The Sixth Circuit Court of Appeals has cited the “spirit of ERISA” in reversing a district court decision granting summary judgment against an employee pursuing a disability claim.  In Waskiewicz v. Unicare Life & Health Ins. Co., 802 F.3d 851 (6th Cir. 2015) the plaintiff-employee was suffering from mental illness when she was discharged by her employer.  At the time of the discharge, Ms. Waskiewicz was insured through a long-term disability insurance plan established by her employer.   Ms. Waskiewicz did not timely file her claim, in part owing to her medical condition. The district court dismissed her claim, finding that she had failed to comply with her disability plan’s notice of claim requirements.

The Sixth Circuit reversed the district court finding that, given the claimant’s mental condition, the court’s reading of the language appearing in her disability contract was too strict.  The Court held:

While she did not comply with the notification deadlines outlined in Section 4.02 of the Plan, that failure is not surprising given that she was suffering from severe mental illness and was unable to comply due to the very disability for which she sought coverage.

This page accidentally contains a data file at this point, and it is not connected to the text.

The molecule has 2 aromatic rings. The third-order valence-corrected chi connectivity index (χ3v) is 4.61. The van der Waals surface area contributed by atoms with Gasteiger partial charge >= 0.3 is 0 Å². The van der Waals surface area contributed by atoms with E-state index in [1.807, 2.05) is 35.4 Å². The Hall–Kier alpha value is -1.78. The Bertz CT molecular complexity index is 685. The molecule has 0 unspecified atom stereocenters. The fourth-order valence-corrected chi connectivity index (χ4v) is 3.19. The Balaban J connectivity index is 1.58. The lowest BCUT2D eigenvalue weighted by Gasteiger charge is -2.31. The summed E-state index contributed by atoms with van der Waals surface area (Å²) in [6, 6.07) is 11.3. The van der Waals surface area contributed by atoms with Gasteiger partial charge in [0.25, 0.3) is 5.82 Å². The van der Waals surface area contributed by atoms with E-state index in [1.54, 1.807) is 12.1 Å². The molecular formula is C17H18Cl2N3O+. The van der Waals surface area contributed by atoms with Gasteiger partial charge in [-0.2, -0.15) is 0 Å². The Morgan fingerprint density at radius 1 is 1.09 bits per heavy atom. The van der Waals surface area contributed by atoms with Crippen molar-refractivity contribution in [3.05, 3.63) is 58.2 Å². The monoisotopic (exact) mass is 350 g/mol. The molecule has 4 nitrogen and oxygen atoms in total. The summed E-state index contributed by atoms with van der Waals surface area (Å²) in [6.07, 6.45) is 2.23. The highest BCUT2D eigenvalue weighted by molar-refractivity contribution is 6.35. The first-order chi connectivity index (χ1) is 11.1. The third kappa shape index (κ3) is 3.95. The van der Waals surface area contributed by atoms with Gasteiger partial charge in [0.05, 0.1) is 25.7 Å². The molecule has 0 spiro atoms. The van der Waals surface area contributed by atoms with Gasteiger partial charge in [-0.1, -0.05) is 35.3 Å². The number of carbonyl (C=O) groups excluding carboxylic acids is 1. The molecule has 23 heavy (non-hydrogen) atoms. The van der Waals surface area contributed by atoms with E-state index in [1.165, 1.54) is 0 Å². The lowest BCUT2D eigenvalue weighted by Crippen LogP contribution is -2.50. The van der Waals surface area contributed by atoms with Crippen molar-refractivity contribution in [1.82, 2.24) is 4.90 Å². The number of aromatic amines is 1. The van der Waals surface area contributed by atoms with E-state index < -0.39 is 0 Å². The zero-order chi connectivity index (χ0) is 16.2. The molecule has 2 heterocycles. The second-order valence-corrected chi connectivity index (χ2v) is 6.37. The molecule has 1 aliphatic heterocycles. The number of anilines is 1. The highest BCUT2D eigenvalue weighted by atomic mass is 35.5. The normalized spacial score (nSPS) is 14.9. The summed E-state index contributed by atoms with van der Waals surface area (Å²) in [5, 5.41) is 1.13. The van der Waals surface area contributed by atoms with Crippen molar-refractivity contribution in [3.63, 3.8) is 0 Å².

An insurance policy can hardly be said to provide employee disability “insurance” at all if it protects against sudden disability but not if the employer immediately discharges the employee because of the disability before she gets a chance to apply for the benefits.  Waskiewicz, 802 F. 3d at 855-866 (emphasis in the original).

Notably, the Court held:

Common sense convinces us that the denial of benefits in this case runs contrary to the spirit of ERISA, which is designed to protect employee benefits, not subject them to arbitrary termination—in this case retroactive termination—after the benefit has otherwise accrued.  Id., 856.

The Court’s holding recognizes the unique role that an ERISA plan plays in the financial planning of employees. The Court’s recognition of the “spirit” of the ERISA law may require a court to consider the law’s intended purpose – the financial protection of employees through their employee benefits.  Occasionally, this may require a court to look past strict contractual interpretation and focus on the aims of ERISA.